Netflix removes episodes of spy drama "Pine Gap" after complaint
Netflix removed two episodes of the spy drama "Pine Gap" from its streaming service in the Philippines, after that Southeast Asian country rejected scenes that include a map that China used to confirm its rights to the South China Sea.
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Authorities in the Philippines on Monday demanded from Netflix to remove certain episodes of the six-part Australian series, saying that the map shown in the show represents a violation of its sovereignty.
The second and third episodes of the show were no longer available in the Philippines late Monday, and Netflix announced on its platform that those episodes were "removed at the request of the government." The decision has not been elaborated, Reuters reports.
China lays claim to most of the waters of the South China Sea within the so-called nine-dash line, a U-shaped mark used on Chinese maps. The Philippines, Brunei, Malaysia, Taiwan, and Vietnam are also contested for parts of water rich in resources.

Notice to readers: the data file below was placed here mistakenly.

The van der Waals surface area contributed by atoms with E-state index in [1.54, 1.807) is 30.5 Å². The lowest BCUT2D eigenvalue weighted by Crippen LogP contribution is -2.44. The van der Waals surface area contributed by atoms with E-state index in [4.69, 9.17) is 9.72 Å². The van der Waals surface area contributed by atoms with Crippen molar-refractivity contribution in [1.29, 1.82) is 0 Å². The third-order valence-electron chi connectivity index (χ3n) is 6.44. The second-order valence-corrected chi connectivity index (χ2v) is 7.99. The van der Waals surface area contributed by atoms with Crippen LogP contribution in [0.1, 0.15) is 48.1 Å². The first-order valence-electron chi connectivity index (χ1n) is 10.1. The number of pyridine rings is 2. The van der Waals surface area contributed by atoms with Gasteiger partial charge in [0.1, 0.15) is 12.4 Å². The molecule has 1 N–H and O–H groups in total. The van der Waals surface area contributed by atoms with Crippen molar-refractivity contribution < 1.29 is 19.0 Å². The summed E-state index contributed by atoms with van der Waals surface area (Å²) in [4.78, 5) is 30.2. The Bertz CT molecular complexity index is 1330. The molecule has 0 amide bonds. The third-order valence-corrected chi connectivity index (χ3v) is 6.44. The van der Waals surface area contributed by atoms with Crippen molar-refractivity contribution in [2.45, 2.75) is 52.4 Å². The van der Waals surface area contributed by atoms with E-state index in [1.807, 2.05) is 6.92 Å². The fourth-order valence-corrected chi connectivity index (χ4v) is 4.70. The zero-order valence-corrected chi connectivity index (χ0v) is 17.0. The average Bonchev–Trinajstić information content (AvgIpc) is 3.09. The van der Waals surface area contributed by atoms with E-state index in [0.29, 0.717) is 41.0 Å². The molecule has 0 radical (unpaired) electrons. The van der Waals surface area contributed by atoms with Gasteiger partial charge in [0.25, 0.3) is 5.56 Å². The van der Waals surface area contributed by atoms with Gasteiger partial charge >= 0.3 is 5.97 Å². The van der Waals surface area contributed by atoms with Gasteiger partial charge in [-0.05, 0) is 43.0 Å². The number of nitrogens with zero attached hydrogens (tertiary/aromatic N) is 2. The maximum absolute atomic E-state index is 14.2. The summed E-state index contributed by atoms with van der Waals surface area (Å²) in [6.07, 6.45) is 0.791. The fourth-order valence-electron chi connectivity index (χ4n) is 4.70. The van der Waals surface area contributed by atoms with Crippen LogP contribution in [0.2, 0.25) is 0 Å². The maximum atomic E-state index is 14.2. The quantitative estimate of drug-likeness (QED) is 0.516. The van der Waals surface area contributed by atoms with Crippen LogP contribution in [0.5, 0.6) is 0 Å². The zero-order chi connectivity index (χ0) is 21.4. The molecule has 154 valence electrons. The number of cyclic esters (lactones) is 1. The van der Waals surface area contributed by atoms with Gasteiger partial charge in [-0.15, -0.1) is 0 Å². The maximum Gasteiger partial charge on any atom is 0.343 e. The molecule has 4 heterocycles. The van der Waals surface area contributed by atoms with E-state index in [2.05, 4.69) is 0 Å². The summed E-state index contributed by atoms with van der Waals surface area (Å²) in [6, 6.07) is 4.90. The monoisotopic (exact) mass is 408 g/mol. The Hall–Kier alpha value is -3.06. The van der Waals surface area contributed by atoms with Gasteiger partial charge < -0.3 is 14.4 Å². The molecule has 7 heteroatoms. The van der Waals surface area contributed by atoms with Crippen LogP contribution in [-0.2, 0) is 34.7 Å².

"After a detailed review, the Philippine's Movie Classification Board ruled that certain episodes of 'Pine Gap' were "unfit for public exhibition"," the Foreign Ministry (DFA) said in a statement.
Earlier this year, Netflix removed "Pine Gap" from its services in Vietnam following a similar complaint by broadcasting authorities in the country.
The Philippine Film Board, acting on the DFA's appeal, made its decision on September 28. It is not clear why the decision has just been announced.
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According to the DFA, the board noted that the appearance of the map was "no accident as it was consciously designed and calculated to specifically convey a message that China's nine-dash line legitimately exists".
The board believes that "such portrayal is a crafty attempt to perpetuate and memorialize in the consciousness of the present generation of viewers and the generations to come the illegal nine-dash line," the DFA said.
By: Sarah R.